Shauna Sever

Shauna Sever is the author of three cookbooks (Marshmallow Madness!, Pure Vanilla and Real Sweet). She is the voice behind the baking blog Piece of Cake. She's appeared on the Today show, Food Network, Home and Family, Serious Eats, Chow and Her writing and recipes have been featured in O, The Oprah Magazine, Food and Wine, Bon Appetit, Fine Cooking, Family Circle and USA Weekend.

Content By This Author

Learn about the Scandivanian idea of hygge and how this concept of coziness influences the region's food with Copenhagen chef and writer Trine Hahnemann, author of Scandinavian Comfort Food.
From shame to celebration, food writer David Leite discusses the many roles food has played in his life, and how that has affected his relationship with his family and partner of 24 years.
Food writer and journalist Shane Mitchell works with photographer James Fisher to present stories of overwhelming respect from all seven continents.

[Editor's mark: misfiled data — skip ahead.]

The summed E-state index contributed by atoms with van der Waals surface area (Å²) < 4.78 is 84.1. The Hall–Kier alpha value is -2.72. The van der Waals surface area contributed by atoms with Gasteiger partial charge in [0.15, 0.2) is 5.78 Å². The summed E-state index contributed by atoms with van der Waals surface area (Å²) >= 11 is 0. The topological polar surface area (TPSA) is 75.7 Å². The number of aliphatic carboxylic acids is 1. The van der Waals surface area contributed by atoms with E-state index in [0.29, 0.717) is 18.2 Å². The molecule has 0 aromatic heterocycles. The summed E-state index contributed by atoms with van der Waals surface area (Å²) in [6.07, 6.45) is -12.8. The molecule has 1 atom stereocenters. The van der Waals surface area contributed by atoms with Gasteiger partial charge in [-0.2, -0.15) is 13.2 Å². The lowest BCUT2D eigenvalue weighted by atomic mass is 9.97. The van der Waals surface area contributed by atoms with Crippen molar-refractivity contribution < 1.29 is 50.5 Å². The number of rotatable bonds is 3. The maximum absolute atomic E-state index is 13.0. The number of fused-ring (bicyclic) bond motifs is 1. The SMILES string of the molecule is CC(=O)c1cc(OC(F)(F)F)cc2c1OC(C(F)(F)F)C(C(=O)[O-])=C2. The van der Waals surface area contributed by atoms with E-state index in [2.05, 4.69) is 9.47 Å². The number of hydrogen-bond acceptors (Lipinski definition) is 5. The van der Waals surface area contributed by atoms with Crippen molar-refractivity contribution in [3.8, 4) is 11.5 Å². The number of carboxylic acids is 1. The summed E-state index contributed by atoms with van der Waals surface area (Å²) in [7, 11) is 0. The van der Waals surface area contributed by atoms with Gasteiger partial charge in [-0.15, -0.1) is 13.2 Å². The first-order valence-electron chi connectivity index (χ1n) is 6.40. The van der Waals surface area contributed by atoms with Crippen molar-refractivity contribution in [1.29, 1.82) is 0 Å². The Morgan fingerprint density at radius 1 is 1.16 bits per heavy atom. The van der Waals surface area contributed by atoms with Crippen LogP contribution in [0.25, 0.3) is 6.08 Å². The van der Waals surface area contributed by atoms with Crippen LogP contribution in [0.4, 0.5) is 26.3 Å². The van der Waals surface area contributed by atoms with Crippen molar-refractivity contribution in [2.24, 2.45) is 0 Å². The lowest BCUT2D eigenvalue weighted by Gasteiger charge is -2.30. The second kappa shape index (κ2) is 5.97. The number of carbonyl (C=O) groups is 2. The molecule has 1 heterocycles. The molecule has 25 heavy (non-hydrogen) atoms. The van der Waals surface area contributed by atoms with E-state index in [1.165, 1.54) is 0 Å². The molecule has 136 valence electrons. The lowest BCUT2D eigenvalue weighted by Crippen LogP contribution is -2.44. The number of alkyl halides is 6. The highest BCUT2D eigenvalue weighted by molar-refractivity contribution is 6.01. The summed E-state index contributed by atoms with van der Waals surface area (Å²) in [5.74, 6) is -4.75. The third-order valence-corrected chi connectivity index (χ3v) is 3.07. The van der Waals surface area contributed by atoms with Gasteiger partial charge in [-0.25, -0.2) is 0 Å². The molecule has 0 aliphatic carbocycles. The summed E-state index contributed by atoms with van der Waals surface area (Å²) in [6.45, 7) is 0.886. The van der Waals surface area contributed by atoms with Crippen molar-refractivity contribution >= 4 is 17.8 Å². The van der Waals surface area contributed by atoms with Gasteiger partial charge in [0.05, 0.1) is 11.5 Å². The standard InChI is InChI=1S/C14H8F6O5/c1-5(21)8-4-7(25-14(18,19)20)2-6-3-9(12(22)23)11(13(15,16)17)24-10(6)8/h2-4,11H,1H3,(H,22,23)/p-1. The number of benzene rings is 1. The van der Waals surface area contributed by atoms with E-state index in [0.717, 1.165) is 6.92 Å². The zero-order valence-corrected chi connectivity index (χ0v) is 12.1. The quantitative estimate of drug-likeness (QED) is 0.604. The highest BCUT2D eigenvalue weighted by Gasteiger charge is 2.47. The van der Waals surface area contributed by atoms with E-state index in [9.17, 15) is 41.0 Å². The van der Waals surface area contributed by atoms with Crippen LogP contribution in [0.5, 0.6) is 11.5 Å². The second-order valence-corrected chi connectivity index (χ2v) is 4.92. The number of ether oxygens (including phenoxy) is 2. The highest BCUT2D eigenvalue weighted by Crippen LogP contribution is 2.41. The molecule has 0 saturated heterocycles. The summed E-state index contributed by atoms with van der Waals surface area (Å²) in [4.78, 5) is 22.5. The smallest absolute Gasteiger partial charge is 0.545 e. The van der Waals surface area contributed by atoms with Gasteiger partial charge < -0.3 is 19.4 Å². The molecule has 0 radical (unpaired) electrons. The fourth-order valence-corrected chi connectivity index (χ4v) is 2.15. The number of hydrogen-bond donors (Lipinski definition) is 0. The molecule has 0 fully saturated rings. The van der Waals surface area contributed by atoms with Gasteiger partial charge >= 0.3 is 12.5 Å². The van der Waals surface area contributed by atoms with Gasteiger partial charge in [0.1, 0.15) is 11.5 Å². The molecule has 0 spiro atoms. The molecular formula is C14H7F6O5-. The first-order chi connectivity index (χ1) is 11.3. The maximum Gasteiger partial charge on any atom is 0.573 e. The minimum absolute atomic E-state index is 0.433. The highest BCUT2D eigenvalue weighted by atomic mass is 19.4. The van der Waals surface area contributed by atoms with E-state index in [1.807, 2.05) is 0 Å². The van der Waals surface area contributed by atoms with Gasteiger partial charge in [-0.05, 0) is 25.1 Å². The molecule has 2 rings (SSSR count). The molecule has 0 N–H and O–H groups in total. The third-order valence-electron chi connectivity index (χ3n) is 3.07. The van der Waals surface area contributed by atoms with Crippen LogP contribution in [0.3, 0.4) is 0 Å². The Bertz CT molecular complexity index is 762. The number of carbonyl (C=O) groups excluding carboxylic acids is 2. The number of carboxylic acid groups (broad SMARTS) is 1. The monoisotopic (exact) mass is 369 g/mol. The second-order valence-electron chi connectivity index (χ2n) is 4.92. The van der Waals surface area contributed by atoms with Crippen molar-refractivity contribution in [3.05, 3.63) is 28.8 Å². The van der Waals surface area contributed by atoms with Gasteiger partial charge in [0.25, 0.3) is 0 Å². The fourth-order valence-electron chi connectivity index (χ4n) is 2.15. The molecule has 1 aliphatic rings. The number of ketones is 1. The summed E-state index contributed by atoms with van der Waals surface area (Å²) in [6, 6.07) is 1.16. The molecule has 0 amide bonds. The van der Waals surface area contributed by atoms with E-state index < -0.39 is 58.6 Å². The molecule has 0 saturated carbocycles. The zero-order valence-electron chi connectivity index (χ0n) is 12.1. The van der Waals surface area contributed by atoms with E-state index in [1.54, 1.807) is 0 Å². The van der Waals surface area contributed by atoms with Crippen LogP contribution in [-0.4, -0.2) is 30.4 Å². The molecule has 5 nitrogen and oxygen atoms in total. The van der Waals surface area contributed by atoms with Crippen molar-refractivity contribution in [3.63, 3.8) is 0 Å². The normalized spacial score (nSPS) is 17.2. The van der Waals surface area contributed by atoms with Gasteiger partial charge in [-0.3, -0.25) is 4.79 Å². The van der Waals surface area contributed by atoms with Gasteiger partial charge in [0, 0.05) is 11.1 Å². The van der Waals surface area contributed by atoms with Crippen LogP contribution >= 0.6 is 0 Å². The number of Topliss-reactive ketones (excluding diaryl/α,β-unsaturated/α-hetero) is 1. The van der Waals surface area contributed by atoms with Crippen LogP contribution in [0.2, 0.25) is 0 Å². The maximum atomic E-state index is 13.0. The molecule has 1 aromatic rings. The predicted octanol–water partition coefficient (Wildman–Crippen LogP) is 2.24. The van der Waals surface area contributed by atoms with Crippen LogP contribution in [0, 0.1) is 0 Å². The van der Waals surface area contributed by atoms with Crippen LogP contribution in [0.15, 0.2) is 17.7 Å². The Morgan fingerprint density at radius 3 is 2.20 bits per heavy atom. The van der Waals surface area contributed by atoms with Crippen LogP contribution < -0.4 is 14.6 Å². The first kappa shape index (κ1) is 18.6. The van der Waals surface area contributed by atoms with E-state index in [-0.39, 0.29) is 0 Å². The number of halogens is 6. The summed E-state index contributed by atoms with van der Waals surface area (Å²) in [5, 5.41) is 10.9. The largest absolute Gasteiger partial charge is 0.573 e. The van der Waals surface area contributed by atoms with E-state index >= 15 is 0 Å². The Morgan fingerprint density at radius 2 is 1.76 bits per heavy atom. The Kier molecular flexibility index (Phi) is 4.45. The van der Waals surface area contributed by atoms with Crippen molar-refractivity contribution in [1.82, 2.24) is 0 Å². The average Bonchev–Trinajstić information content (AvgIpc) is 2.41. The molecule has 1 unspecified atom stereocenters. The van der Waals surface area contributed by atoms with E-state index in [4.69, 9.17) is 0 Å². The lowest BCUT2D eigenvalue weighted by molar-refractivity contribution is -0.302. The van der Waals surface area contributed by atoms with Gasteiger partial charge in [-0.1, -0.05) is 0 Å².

One of America's quintessential food writers and historians looks back at her career in the new book Eat, Live, Love, Die.
Some German Christmas cookies and treats require months of planning and process in order to deliver perfect treats during the month of December.
In Rachel Khoo's Kitchen Notebook, the author opens up her titular notebook to share ideas and recipes she's gathered while traveling the world. She shares some of them with The Splendid Table contributor Shauna Sever.
The Wisconsin supper club is something so unique to its region of the U.S. that someone really needed to make a movie about it.
Aperitivo is northern Italy's version of happy hour, only instead of half-priced beers and a sketchy taco bar, light drinks and small plates carry the day.
When you think of an Italian kitchen, preserved food may not be the first thing that comes to mind, but author Domenica Marchetti wants you to think again. She talks with Shauna Sever about Italy's long tradition of preserving foods.
"Instead of thinking about [sugar] as an evil ingredient, I thought maybe we can just go back in history a little bit and think about a time when sugar was one of the many spices that people used to flavor their foods," says Sam Seneviratne, author of The New Sugar and Spice.